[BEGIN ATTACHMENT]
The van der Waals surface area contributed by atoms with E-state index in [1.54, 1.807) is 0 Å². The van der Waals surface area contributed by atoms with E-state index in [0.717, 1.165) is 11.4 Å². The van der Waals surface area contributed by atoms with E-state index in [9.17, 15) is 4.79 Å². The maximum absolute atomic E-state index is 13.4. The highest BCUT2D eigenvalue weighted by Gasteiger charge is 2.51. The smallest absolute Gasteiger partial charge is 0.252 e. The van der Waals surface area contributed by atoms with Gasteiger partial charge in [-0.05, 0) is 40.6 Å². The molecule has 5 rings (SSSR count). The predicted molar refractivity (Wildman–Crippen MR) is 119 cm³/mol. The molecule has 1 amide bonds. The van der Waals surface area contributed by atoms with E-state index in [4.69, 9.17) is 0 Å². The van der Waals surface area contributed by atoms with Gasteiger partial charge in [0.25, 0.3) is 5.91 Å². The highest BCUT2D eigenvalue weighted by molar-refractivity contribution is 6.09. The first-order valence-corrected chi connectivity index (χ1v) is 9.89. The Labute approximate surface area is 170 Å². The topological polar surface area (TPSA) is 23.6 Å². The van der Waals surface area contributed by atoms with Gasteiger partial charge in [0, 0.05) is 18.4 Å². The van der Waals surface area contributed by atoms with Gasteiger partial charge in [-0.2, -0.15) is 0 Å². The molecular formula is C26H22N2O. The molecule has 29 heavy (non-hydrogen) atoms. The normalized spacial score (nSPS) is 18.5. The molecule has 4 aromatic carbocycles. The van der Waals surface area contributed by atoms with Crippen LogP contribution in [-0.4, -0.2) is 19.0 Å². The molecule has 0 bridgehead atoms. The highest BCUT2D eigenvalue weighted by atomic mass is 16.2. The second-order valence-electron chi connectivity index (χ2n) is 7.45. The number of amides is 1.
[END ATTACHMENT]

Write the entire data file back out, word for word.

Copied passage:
The van der Waals surface area contributed by atoms with E-state index in [1.54, 1.807) is 0 Å². The van der Waals surface area contributed by atoms with E-state index in [0.717, 1.165) is 11.4 Å². The van der Waals surface area contributed by atoms with E-state index in [9.17, 15) is 4.79 Å². The maximum absolute atomic E-state index is 13.4. The highest BCUT2D eigenvalue weighted by Gasteiger charge is 2.51. The smallest absolute Gasteiger partial charge is 0.252 e. The van der Waals surface area contributed by atoms with Gasteiger partial charge in [-0.05, 0) is 40.6 Å². The molecule has 5 rings (SSSR count). The predicted molar refractivity (Wildman–Crippen MR) is 119 cm³/mol. The molecule has 1 amide bonds. The van der Waals surface area contributed by atoms with E-state index in [4.69, 9.17) is 0 Å². The van der Waals surface area contributed by atoms with Gasteiger partial charge in [0.25, 0.3) is 5.91 Å². The highest BCUT2D eigenvalue weighted by molar-refractivity contribution is 6.09. The first-order valence-corrected chi connectivity index (χ1v) is 9.89. The Labute approximate surface area is 170 Å². The topological polar surface area (TPSA) is 23.6 Å². The van der Waals surface area contributed by atoms with Gasteiger partial charge in [0, 0.05) is 18.4 Å². The van der Waals surface area contributed by atoms with Gasteiger partial charge in [-0.2, -0.15) is 0 Å². The molecular formula is C26H22N2O. The molecule has 29 heavy (non-hydrogen) atoms. The normalized spacial score (nSPS) is 18.5. The molecule has 4 aromatic carbocycles. The van der Waals surface area contributed by atoms with Crippen LogP contribution in [-0.4, -0.2) is 19.0 Å². The molecule has 0 bridgehead atoms. The highest BCUT2D eigenvalue weighted by atomic mass is 16.2. The second-order valence-electron chi connectivity index (χ2n) is 7.45. The number of amides is 1.